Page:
Recent research has suggested that serum tumor markers can give valuable prognostic information in gastric cancer. In this study, we examined the relationship between preoperative serum carcinoembryonic antigen (CEA), carbohydrate antigen (CA) 19-9, CA 72-4, and alfa fetoprotein (AFP) levels on clinicopathologic significance in gastric cancer patients.
Preoperative plasma levels of CEA, CA 19-9, CA 72-4, and AFP were retrospectively examined in 95 patients who underwent surgical resection for gastric cancer, and the prognostic value of the tumour markers were estimated.
The percentage of CA 19-9, CA 72-4, CEA, and AFP-positive cases were 41%, 32.6%, 24.2%, and 8.4%, respectively. CEA was more frequently positive in the patients with liver metastases (P=0.02). CA 19-9 was more frequently positive in patients with lymph node (P=0.005), peritoneal (P=0.01), and serosal (P=0.03) involvement. CA 72-4 was more frequently positive in patients with lymph node (P=0.01), peritoneal (P=0.03), and liver (P=0.01) involvement. Low 3-year cumulative survival was associated significantly with elevated serum levels of CEA (P=0.001), CA 19-9 (P=0.001), CA 72-4 (P=0.001), and AFP (P=0.01). In multivariate analysis, age, tumor stage, and CA 72-4 were the only independent prognostic factors. Being positive for CA 72-4 was associated with a 3.8-fold higher risk of death (95% confidence intervals: 1.3, 10.9).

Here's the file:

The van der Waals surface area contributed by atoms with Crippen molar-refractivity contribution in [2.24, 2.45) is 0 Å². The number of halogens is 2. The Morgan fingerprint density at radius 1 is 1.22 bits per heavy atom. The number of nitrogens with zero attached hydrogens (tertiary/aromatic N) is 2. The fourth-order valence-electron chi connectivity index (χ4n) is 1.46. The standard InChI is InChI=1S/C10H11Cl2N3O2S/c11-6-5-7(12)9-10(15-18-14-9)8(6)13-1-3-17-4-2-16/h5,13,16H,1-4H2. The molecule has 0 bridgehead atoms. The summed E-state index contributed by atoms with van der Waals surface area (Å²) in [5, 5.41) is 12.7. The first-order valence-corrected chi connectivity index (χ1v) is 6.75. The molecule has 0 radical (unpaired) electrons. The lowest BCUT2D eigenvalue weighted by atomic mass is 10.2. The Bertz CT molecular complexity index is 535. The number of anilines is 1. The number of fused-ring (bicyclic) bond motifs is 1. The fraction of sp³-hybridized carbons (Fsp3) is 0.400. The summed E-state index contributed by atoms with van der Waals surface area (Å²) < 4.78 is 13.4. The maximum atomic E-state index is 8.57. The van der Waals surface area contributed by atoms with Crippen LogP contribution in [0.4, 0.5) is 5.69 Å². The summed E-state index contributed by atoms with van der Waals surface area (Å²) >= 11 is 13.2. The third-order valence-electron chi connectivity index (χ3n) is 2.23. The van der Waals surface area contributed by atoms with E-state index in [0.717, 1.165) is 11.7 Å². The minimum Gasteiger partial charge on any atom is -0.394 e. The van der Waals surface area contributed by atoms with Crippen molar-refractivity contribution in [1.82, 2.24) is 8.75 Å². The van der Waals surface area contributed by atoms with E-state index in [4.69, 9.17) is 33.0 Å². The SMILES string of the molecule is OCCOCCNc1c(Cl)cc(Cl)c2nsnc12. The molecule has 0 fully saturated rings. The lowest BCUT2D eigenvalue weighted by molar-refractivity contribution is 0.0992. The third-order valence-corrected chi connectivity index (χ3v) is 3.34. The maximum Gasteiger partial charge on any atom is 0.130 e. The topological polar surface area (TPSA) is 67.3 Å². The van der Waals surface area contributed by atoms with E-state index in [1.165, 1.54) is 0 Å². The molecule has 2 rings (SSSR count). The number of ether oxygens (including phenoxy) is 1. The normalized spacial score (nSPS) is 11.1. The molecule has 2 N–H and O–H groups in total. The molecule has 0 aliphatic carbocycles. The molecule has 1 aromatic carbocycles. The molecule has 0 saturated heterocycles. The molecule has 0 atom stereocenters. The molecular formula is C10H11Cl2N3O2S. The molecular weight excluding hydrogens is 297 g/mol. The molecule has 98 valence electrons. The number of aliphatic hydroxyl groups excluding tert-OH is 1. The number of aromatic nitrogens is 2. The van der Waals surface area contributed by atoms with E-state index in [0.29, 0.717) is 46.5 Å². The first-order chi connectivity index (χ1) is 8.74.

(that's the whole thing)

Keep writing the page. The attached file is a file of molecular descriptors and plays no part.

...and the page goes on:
Our results suggest that high preoperative serum levels of CA 72-4 in gastric cancer patients are associated with a higher risk of death due to gastric cancer.